masses. The surface separating the two air masses is called a "front".
Front configurations are found, as one example,
as a feature in low pressure systems. There warm air is lifted at the front
by the previous cold air mass (warm front) or the cold air pushes warm air in higher altitudes (cold front). Along these fronts clouds
typically form, and frequently can give rise to
source: WW2010 of University of Illinois
|Cloud Condensation Nuclei
Aerosols particles act as Cloud Condensation Nuclei.
In the last part we have discussed which conditions are needed to cause condensation.
In order to have condensation and the growth of the droplets by diffusion of vapor,
though, we must somehow form the droplets!
In theory, at the beginning of droplet formation, one or two water molecules
should collide and stay together. Others should join them,
and eventually should form a tiny droplet of about 1 µm
in size. This process is called spontaneous
nucleation. This should happen and
clouds should form, correct? Well, not
really. Consider the following
Observe an air parcel under a very strong microscope. We carry out the steam chamber experiment above in the real air and assume again we would be able to count the molecules. We choose 60 molecules in our air parcel.
In the air column, a figure near
the maximum number of molecules that can be taken up without condensation is indicated. The higher the altitude of the air parcel, the colder the air and the smaller the value of
rsat. And we see ...
that we don't see anything.
What is going on? No condensation?
In fact this observation is in agreement with
reality. After the formation of a small molecule cluster, other molecules
should join it in order to form a tiny droplet of about 1 µm.
However, in order to keep together a handful of water molecules, an enormous
atmospheric pressure would be necessary. As this pressure needs to come from the environmental gas, this would mean a vapor concentration equivalent to a relative humidity of
much more than 100%, about 200-300%. This is why, instead of 60 molecules, about 150 to 200 would be necessary at the highest point of our air column in order to
incur spontaneous nucleation. Such values,though, have never been observed
in nature (although we do observe clouds with slight
supersaturation of the air, perhaps a few
percent over 100%). In any case, is there a bug in the theory, or
are we missing a necessary process?
As you might have guessed, we are missing
a process that makes the droplet formation
possible. We need a surface upon which
the droplets can accumulate, e.g. the walls
and floor of the chamber in the steam chamber
experiment in the first paragraph. The
surfaces in the atmosphere that perform this
function are called aerosols, or small solid particles such as dust, sea spray,
sulfates, etc. As these particles offer a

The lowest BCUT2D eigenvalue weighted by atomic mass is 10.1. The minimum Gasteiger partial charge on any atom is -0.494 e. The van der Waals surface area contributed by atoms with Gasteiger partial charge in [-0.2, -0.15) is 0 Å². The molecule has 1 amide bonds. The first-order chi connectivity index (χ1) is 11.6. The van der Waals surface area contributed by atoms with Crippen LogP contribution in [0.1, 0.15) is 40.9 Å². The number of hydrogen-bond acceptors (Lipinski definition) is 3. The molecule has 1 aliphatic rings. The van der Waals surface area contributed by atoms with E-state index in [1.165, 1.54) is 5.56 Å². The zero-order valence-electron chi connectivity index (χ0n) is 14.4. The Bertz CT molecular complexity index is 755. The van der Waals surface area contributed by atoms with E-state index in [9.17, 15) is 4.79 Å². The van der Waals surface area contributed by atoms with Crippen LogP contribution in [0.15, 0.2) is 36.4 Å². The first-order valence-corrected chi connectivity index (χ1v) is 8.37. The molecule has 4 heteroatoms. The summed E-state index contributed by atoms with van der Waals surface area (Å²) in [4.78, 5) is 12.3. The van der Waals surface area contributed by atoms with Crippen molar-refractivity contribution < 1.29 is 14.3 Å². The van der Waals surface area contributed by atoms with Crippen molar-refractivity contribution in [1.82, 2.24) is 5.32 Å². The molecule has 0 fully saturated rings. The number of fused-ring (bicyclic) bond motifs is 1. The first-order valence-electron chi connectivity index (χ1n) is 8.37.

relatively large surface, condensation onto the particles is possible with relative humidities
in the atmosphere only slightly above 100%.
In the air there are a large amount of these suspended particles,
on the order of micron and submicron size, some of which have an affinity for water and serve as centers for condensation.
These particles are called cloud condensation nuclei for the
water droplets (ice forming nuclei for the ice
crystals). This microphysics process is called heterogeneous nucleation.
In a new light, then, let's observe again the same air parcel,
but now including the aerosols (brown) in our picture. They are providing the surface
upon which the water molecules condense. They form tiny droplets when saturation is reached.
Thank goodness! Theory and observation are
once again in agreement!
|The cloud - a chemical reactor
A great variety of gases, solids, and liquids
are in the air, and clouds can account for a
very high percentage of those particles in a
given region. There are three primary
methods by which a cloud takes up materials in
the air. First, a large number of
particles are incorporated in the condensed phase of the cloud, as cloud condensation nuclei or ice forming nuclei.
Second, aerosol particles can be removed from the atmosphere by collision with drops or crystals.
Finally, since many gases are soluble in water,
they will be fixed by the condensed phase of the cloud.
It is via these three methods that the cloud can "scavenge"
pollutants from the air. Thus, if the cloud rains, the air will be
temporarily cleaned of many of these chemicals.
The drops remaining in the air will eventually evaporate and release their
chemical components once again, and the cycle
Clouds are formed when the relative humidity in the air is higher than 100%.
A slight supersaturation is sufficient,
since the condensation takes place on the surface of aerosol particles
ubiquitous in the air. In most cases a supersaturation is caused by the lifting of warm air masses which cool down. This can be caused by convection, orography or fronts.
Text: Marie Monier - Université Blaise Pascal de Clermont Ferrand / France
Supported by: Klaus Gierens from DLR, who wrote a big part of the humidity paragraph
Reviewing and corrections: Prof. Andrea Flossmann - Clermont Ferrand;
Stephen Gawtry - University of Virginia
Animations and their description: Elmar Uherek - MPI Mainz